The rubber vent boot cracked causing a roof leak at the PVC vent pipe. I hired a roofer to replace the vent boot flashing and install a rain collar for extra leak protection.
This repair is continued from How to Repair a Leaky Roof Vent Pipe Flashing – Part 1.
Cracked Roof Vent Boot Flashing Repair
I called several roofing companies in my area about the cracked vent pipe flashing but none were available due to the once in 500 year flooding rains that fell in September. One company said they’d received 600 calls on Monday and most could only put me on a waiting list for a call back. I was quoted $125 to install lead pipe flashing for labor and materials, but no one could promise when they could get to it.
I was able to buy an Oatey Galvanized Base No-Calk Roof Flashing at Lowes for about $7 that fit a 2″ inch vent pipe. I would have preferred a lead pipe flashing because it’s the best and longest lasting flashing solution that avoids the problem of cracked rubber boots. I can always hire a roofer when they’re not so busy and have lead flashing installed.
Replace the Roof Vent Pipe Flashing
The steps to remove the old roof vent flashing and install a new one is simple:
- Pry up the roofing nails used to attach the old flashing.
- Gently lift up the shingles above the flashing.
- Lift the flashing off the vent pipe.
- Slide the new flashing over the vent pipe.
- Tuck the uphill part of the flashing under the shingles.
- Fasten the new flashing with galvanized roofing nails.
- Apply a dab of roofing sealant to the nail heads and bottom tabs of the shingles that were disturbed.
The entire job takes less than 15 minutes. It seems easy and it is, unless you have a high and steep roof like mine. A 40 foot ladder is necessary to reach the roof from the ground and I’m not comfortable working so close to the edge of the roof. Time to hire a professional roofer but none were available on short notice. What to do?
I got lucky and noticed a roofing crew working in the neighborhood. I asked the foreman if I his crew would install the new vent flashing. He said they were almost finished with the current job and could send someone over in 45 minutes. He asked if I had the new vent flashing, I said yes and showed him the Oatey No-Caulk flashing. He said he would install my flashing and add a rubber rain collar for extra protection for $50.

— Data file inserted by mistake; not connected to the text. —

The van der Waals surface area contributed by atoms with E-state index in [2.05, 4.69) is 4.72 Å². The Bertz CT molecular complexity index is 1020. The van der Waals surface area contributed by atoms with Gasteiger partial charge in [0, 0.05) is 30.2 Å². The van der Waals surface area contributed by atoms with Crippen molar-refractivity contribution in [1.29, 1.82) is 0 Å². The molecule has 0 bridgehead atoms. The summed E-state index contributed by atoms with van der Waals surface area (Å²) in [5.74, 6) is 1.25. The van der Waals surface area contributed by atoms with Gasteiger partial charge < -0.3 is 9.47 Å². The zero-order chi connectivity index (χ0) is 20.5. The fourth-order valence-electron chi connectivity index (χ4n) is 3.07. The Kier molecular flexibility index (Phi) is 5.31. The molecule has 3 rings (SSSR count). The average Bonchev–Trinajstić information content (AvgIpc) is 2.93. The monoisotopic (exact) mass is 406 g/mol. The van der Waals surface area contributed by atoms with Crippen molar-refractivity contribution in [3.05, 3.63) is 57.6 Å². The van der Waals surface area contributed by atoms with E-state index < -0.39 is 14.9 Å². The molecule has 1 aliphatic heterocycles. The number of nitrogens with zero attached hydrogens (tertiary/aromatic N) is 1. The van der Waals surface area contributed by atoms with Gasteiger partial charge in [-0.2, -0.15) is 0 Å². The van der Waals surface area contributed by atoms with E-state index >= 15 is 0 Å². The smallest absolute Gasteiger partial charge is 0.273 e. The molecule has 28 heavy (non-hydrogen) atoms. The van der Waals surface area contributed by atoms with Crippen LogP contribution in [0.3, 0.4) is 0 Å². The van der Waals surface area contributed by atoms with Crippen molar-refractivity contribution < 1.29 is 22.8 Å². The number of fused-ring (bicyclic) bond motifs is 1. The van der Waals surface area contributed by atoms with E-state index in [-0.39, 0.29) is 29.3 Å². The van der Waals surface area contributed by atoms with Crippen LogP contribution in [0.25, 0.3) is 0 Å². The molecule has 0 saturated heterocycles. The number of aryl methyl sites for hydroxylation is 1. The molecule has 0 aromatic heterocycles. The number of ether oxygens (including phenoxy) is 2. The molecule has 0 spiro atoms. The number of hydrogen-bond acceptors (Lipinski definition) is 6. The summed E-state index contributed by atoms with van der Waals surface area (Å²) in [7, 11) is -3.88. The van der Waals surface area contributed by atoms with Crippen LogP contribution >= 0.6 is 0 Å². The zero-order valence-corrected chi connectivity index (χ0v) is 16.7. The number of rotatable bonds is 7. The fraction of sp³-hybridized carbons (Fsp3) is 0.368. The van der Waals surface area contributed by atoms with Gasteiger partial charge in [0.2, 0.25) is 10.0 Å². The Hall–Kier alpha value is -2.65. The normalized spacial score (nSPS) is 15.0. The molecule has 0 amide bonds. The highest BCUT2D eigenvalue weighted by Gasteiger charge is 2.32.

Two men from the roofing crew a short while later as promised. They setup a 16 foot ladder by the garage and bear crawled up the hip ridges with a big block of foam rubber (couch cushion) wearing regular tennis shoes with amazing agility! The roofer is getting into position to begin work:
The roofer pried up the nails and is removing the old vent pipe flashing. The block of foam rubber grips the roof so he doesn’t fall. The new flashing is tucked under the edge of shingle above him so it’s doesn’t slide away:
The new flashing is slide over the pipe, tucked under the shingles on the high side, and nailed to the roof.
BASF SONOLASTIC NP 1 roof sealant is applied to the nail heads and bottom tabs of the roof shingles that were raised to install the flashing. This makes everything waterproof and ensures the shingles are glued to the next row so they won’t be lifted by the a strong wind.
Rain Collar – Roof Leak Repair in the Rain
Rain & Repair Pipe Collars are a the rubber boot that acts like an umbrella to shed water over a cracked pipe flashing. The rain collar can be installed while it’s raining or wet for an emergency fix. No caulking necessary because it stretches over the pipe for a water tight seal.
This is the new roof vent flashing with a rain collar for extra protection from the sun’s UV light and weather:
Cracked Roof Vent Pipe Flashing
The boot on the old Oatey all-plastic vent flashing was severely cracked/split in the places. This broke the watertight seal around the 2″ PVC vent pipe and allowed rain water to leak in and run down the vent pipe onto the drywall ceiling. This vent boot failed after about 10 years on the southern exposure of the roof:
Side view of the cracked rubber vent pipe flashing:
Roof Vent Pipe Boots: A Better Method
My roof was later damaged in a hail storm and had to be replaced. The roofing company recommended Perma-Boot “A permanent solution for leaking pipe boots” which are installed over the standard pipe flashing. I like the Perma-Boot because it’s covers the vent flashing rubber boot and does a good job preventing squirrels from gnawing on the vent boot.
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